The Memory of the Habsburg Empire in German, Austrian, and Hungarian Right-Wing Historiography and Political Thinking, 1918–1941
By reproducing the political and historiographical debates surrounding the legacy of the Habsburg Empire, this book follows the transformation of historico-political thinking during the two world wars. This transformation began in Germany, where völkish streams of the Conservative Revolution offered a radical new interpretation of history. These reading focused on the unchanging essence of the Volk and treated a certain idea of the Habsburg past as inorganic, "derailing" history and conflicting with the true calling of the German people.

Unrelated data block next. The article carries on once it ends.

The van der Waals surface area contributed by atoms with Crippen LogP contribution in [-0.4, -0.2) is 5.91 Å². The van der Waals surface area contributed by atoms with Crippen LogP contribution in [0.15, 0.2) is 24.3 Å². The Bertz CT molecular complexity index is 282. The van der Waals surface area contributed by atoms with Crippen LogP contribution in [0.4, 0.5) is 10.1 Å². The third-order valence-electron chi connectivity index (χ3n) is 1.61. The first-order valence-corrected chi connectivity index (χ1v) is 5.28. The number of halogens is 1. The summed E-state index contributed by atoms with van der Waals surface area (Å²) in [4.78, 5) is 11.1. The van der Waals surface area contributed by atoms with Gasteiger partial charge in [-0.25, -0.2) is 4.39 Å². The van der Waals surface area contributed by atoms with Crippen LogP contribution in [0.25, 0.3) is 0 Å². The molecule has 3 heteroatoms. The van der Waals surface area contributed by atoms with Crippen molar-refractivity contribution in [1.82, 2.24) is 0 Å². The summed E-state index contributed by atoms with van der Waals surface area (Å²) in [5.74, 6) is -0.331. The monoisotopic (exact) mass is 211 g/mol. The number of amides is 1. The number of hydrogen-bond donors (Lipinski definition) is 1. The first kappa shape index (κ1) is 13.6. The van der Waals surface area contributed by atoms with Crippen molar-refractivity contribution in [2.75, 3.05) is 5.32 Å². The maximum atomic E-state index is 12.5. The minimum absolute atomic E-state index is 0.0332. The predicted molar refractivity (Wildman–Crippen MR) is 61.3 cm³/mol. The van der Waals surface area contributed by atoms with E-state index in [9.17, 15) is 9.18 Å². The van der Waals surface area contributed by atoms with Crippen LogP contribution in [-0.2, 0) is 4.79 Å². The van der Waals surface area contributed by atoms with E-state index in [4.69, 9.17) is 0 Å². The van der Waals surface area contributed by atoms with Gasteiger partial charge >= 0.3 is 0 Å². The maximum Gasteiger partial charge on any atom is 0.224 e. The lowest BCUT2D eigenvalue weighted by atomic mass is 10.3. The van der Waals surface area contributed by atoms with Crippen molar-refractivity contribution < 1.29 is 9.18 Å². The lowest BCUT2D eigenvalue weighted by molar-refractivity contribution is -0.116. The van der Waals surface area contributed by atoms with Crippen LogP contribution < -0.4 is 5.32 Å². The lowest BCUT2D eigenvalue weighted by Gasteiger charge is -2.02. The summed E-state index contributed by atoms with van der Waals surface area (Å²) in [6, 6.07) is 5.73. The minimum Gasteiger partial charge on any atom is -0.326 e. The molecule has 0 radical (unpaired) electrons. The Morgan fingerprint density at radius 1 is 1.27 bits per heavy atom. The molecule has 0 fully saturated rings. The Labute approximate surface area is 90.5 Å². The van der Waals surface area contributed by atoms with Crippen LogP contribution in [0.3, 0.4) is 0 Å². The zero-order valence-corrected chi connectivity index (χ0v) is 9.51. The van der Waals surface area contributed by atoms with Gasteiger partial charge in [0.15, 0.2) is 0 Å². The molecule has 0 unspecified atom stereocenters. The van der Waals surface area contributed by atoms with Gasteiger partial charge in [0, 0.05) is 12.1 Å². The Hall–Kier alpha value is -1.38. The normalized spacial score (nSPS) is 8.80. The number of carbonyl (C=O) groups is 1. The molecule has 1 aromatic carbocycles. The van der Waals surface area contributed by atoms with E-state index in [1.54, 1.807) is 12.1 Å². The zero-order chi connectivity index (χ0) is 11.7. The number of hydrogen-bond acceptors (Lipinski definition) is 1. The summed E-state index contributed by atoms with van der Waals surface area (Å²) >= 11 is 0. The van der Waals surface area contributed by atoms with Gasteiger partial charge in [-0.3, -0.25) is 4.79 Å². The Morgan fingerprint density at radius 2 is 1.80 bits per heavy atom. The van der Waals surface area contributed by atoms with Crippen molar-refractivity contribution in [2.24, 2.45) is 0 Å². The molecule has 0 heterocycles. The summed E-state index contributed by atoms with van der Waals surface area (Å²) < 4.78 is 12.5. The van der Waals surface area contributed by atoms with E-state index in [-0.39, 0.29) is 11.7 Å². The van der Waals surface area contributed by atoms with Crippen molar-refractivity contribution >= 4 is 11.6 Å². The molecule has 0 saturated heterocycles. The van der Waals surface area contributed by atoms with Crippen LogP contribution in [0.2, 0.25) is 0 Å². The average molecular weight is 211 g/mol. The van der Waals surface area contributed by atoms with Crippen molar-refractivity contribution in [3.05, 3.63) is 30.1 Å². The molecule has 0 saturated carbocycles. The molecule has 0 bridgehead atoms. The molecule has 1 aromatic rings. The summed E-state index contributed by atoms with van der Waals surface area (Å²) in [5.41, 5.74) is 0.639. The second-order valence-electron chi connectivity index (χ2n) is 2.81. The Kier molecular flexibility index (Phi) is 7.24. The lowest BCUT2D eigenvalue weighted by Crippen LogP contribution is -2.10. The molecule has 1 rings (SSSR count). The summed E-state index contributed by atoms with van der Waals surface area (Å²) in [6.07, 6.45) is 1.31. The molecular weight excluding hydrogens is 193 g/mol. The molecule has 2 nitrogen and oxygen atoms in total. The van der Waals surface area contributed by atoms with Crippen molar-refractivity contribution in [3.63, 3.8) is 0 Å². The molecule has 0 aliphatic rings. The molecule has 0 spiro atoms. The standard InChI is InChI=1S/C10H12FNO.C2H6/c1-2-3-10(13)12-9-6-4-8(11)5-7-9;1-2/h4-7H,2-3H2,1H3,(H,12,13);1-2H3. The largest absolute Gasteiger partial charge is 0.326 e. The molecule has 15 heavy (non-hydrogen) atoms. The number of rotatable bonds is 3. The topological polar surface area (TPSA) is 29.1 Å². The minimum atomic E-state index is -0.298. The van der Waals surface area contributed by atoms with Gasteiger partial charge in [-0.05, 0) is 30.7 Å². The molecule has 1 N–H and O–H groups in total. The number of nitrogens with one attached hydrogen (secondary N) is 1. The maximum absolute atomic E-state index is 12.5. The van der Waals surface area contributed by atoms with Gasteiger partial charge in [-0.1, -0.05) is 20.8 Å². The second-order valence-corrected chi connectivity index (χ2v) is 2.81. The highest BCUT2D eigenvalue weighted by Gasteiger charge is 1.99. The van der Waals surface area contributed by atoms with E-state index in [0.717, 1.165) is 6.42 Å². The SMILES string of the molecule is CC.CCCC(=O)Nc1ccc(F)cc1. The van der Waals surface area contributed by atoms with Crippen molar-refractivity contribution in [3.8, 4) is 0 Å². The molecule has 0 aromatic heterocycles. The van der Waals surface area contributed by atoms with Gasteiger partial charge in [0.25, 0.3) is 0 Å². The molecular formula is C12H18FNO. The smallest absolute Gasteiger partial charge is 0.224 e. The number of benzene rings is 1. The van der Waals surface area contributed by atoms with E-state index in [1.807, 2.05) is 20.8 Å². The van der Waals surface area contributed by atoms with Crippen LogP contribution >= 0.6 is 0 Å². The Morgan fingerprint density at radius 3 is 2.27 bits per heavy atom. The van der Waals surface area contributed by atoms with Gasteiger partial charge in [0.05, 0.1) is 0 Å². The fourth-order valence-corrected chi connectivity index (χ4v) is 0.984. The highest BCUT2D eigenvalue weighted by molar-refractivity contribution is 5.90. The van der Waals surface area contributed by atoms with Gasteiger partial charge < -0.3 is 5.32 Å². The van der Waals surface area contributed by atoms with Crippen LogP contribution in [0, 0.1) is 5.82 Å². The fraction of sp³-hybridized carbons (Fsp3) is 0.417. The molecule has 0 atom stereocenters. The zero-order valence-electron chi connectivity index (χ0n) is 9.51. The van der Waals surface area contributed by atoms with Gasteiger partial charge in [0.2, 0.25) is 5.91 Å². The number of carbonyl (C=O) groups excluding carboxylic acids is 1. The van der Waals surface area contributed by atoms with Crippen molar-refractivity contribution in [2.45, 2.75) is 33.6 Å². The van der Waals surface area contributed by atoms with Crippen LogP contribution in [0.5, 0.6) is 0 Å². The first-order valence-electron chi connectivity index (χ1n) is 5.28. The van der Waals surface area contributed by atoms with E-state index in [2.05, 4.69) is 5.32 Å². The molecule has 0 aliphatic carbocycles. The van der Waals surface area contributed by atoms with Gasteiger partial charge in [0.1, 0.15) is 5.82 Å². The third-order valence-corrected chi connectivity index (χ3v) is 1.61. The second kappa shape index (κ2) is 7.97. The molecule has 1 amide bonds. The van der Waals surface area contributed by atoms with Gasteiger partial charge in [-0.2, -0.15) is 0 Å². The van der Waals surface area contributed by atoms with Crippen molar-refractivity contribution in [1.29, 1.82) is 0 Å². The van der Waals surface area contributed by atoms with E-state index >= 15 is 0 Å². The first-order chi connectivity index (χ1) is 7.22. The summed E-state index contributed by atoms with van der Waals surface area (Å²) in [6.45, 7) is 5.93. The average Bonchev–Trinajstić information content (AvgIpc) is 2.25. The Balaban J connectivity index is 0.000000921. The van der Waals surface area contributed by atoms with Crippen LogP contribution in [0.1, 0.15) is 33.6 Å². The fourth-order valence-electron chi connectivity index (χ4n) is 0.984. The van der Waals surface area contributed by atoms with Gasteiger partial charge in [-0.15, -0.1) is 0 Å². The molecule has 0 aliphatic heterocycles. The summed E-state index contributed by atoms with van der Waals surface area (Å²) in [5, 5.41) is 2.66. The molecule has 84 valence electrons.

The völkish movement and its historiography both inspired and challenged Austrian and Hungarian intellectuals, asking them to either adopt or resist this new philosophy and the politics it represented. Building a history out of the realignment of German thought and its affect on small states within Germany's cultural orbit, this volume richly recounts the clash between domestic tradition and imported "innovations."